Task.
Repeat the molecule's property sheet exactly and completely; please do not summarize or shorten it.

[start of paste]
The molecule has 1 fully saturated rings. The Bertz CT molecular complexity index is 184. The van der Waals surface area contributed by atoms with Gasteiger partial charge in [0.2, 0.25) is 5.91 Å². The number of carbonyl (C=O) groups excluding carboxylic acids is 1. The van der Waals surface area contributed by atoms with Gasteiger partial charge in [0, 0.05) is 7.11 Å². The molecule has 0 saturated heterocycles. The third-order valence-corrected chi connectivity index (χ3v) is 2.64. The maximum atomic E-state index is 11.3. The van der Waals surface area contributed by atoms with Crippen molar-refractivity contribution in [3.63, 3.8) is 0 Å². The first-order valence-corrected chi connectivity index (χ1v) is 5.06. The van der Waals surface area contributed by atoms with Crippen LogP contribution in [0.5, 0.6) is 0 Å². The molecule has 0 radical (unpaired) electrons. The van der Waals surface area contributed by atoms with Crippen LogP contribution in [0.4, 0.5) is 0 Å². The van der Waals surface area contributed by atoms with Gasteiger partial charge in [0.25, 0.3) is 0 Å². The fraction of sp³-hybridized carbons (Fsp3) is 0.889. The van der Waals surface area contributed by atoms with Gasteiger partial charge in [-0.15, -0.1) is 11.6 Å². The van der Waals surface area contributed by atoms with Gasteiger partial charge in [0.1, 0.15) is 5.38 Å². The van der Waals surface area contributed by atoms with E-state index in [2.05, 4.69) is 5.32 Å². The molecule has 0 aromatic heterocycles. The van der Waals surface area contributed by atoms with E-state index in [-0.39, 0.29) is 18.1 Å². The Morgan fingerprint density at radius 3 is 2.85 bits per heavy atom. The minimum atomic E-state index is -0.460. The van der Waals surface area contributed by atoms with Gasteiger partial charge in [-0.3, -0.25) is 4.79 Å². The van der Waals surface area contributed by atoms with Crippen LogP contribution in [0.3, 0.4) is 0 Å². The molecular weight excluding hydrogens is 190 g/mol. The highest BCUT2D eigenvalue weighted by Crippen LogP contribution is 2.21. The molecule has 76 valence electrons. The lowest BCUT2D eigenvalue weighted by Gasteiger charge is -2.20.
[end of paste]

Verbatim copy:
The molecule has 1 fully saturated rings. The Bertz CT molecular complexity index is 184. The van der Waals surface area contributed by atoms with Gasteiger partial charge in [0.2, 0.25) is 5.91 Å². The number of carbonyl (C=O) groups excluding carboxylic acids is 1. The van der Waals surface area contributed by atoms with Gasteiger partial charge in [0, 0.05) is 7.11 Å². The molecule has 0 saturated heterocycles. The third-order valence-corrected chi connectivity index (χ3v) is 2.64. The maximum atomic E-state index is 11.3. The van der Waals surface area contributed by atoms with Crippen molar-refractivity contribution in [3.63, 3.8) is 0 Å². The first-order valence-corrected chi connectivity index (χ1v) is 5.06. The van der Waals surface area contributed by atoms with Crippen LogP contribution in [0.5, 0.6) is 0 Å². The molecule has 0 radical (unpaired) electrons. The van der Waals surface area contributed by atoms with Crippen LogP contribution in [0.4, 0.5) is 0 Å². The van der Waals surface area contributed by atoms with Gasteiger partial charge in [0.25, 0.3) is 0 Å². The fraction of sp³-hybridized carbons (Fsp3) is 0.889. The van der Waals surface area contributed by atoms with Gasteiger partial charge in [-0.15, -0.1) is 11.6 Å². The van der Waals surface area contributed by atoms with Gasteiger partial charge in [0.1, 0.15) is 5.38 Å². The van der Waals surface area contributed by atoms with E-state index in [2.05, 4.69) is 5.32 Å². The molecule has 0 aromatic heterocycles. The van der Waals surface area contributed by atoms with E-state index in [-0.39, 0.29) is 18.1 Å². The Morgan fingerprint density at radius 3 is 2.85 bits per heavy atom. The minimum atomic E-state index is -0.460. The van der Waals surface area contributed by atoms with Gasteiger partial charge in [-0.3, -0.25) is 4.79 Å². The van der Waals surface area contributed by atoms with Crippen LogP contribution in [0.3, 0.4) is 0 Å². The molecular weight excluding hydrogens is 190 g/mol. The highest BCUT2D eigenvalue weighted by Crippen LogP contribution is 2.21. The molecule has 76 valence electrons. The lowest BCUT2D eigenvalue weighted by Gasteiger charge is -2.20.